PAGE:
I only started to appreciate traditions and festival foods after I came to live in Finland, a place that has winter more than 6 months, celebrates to the midnight sun during the summer that lasts no longer than 2 months. It is clearly different than where I came from, Malaysia. As Malaysian Chinese, we carried out many practices originated from China. Some food and cultures have been also created only in Malaysia partly influenced by the Malay, Indian and European cultures. To name, black pepper crabs, pork ribs in herb tea, fish head curry are becoming some of those signature dishes of Malaysia.

This dish I’m introducing today is one of those festival dishes originated from China. Making glutinous rice dumpling or ‘Zongzi’ in Chinese, during the Dragon Boat Festival remains one of those practices carried on from generation to generation. There is a nice story about the history of making glutinous rice dumpling. You may go ahead and google, all I will tell you is that this dish was supposed to be for fishes not human. 😀 Well, now it does not sound as tempting anymore, does it? No worries, this is not the same anymore compared to how it started. It is safe to be consumed by human and super delicious!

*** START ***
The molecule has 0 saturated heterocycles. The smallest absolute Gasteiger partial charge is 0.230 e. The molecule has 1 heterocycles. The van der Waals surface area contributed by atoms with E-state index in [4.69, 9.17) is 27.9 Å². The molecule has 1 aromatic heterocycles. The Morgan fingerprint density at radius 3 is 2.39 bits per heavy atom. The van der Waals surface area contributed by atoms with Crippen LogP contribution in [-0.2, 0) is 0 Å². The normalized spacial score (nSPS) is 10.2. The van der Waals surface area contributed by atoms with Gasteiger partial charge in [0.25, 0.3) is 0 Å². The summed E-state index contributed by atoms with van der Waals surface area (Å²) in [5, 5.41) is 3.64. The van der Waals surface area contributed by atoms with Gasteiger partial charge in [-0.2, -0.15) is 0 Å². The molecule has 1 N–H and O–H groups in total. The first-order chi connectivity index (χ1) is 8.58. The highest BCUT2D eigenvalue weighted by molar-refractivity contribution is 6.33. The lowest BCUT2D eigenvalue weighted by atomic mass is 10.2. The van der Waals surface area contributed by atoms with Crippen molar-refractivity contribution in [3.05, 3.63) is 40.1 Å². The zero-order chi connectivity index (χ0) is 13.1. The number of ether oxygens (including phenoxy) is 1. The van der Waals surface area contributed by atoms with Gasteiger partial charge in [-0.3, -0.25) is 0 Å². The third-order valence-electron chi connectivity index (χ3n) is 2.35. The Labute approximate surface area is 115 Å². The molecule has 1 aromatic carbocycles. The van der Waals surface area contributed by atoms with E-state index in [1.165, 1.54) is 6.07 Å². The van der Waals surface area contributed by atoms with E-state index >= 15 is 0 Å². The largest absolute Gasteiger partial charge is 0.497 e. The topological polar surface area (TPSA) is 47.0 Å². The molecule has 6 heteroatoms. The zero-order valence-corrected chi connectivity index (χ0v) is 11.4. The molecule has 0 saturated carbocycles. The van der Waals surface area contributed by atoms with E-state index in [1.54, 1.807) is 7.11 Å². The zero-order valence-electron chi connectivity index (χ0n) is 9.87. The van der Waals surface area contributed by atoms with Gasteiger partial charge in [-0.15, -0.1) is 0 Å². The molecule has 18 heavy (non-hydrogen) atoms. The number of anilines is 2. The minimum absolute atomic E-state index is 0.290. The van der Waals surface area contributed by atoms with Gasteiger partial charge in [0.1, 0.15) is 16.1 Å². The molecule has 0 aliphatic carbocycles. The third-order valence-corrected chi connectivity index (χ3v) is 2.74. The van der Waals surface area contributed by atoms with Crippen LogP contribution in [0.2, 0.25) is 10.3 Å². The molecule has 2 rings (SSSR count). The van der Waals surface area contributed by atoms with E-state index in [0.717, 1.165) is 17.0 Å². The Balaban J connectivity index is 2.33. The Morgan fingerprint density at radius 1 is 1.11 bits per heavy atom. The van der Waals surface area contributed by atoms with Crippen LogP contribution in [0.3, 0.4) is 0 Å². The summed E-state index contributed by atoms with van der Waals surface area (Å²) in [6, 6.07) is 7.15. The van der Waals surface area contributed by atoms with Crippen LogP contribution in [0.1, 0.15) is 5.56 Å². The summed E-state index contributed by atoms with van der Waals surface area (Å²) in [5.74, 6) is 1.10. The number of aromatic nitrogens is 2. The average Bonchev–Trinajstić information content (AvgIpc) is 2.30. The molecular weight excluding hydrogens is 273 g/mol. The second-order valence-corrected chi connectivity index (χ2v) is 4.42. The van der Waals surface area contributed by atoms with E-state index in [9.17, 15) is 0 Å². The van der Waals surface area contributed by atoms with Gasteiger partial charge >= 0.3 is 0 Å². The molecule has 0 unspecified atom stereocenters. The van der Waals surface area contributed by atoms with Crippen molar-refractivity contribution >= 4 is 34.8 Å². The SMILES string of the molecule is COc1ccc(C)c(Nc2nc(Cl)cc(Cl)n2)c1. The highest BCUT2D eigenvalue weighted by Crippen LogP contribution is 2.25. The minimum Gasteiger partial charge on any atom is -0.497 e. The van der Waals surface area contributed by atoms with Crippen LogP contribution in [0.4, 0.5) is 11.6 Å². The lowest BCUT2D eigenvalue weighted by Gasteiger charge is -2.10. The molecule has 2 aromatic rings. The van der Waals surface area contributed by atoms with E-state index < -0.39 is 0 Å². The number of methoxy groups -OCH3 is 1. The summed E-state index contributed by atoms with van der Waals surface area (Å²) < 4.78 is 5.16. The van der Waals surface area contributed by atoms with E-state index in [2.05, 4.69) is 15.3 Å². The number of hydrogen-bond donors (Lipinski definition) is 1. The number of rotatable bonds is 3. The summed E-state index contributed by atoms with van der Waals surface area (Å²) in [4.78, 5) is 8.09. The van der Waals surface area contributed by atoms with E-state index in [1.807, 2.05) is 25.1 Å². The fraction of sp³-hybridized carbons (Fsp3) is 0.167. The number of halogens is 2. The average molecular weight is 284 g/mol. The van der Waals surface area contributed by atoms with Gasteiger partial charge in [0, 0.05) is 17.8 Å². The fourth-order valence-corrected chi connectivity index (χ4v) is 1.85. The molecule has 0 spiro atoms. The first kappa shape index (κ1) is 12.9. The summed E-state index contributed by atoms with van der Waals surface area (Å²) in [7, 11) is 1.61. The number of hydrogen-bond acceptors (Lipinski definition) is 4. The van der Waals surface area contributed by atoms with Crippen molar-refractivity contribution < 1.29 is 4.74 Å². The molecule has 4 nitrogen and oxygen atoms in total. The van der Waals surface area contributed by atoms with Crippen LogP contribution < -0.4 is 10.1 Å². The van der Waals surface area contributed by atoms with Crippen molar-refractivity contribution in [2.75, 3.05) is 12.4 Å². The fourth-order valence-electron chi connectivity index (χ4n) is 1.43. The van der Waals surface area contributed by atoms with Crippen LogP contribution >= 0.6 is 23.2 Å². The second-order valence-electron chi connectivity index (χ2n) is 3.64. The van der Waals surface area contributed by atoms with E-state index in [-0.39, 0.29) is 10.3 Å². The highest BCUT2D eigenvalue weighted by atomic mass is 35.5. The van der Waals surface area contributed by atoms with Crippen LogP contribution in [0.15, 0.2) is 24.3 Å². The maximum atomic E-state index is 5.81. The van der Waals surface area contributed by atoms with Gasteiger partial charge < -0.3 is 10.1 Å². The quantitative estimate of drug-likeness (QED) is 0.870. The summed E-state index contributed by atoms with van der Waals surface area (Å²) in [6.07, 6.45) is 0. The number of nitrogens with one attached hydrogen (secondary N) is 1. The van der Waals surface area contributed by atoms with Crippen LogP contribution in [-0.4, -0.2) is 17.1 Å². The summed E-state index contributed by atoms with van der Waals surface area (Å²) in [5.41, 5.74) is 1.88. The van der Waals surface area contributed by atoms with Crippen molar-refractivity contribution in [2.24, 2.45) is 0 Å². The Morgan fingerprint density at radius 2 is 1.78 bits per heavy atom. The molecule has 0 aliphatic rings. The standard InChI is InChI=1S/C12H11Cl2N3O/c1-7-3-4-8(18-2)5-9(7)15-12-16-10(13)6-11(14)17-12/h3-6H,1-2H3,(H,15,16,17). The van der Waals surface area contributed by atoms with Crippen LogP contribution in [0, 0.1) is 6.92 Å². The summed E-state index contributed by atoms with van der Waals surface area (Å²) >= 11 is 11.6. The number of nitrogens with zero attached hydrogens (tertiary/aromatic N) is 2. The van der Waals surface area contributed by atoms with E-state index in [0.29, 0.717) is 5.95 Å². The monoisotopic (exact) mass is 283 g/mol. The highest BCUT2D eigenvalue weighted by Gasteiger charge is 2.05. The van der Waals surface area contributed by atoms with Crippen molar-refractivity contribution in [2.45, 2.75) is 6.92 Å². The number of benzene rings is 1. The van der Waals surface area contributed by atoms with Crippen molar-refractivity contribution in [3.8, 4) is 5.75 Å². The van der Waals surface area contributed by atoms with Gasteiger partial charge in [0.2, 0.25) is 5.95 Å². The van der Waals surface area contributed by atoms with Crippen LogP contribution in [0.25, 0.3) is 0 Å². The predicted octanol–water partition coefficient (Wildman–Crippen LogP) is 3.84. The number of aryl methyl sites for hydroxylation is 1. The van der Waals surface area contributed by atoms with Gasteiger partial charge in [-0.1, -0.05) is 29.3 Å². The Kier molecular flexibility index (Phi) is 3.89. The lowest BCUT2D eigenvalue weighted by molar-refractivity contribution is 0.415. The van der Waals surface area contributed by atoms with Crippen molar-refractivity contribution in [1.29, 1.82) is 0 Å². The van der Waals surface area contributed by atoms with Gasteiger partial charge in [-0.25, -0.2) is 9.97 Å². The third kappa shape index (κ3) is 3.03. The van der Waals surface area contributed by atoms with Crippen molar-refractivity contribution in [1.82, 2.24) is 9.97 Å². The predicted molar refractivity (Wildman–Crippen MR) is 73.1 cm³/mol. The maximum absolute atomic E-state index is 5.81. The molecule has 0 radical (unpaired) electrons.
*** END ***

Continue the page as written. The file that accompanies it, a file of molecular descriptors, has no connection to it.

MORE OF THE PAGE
My grandmother, who I love to death used to make Zongzi every year. She would make countless bundles of these and hang them everywhere under the ceiling to cool. We always have too many Zongzi and enough to hand out some to the neighbours and relatives, it made me so proud. My grandmother used to have all the energy for it. But she stopped doing all these fun stuffs after she got that terrible stroke that made her body half paralysed. Before that she used to be out going, travelling to China, playing Ma Jong everywhere, running after me with bamboo stick real fast. I have been really sad to see that terrible change in her life. For over 20 years, she has been hiding from the society in her empty house, avoid meeting relatives and feeling ashamed of how she looks, not capable to walk properly. When me and my Finnish husband got married, I was excited to bring him back to the village I grew up in Johor Bahru and to meet my grandmother. I remembered while this white guy walked into her home, my grandmother immediately said that, ‘Oh no… there is nothing to see here, I’ve got nothing to show in my house, I’m a shamed!’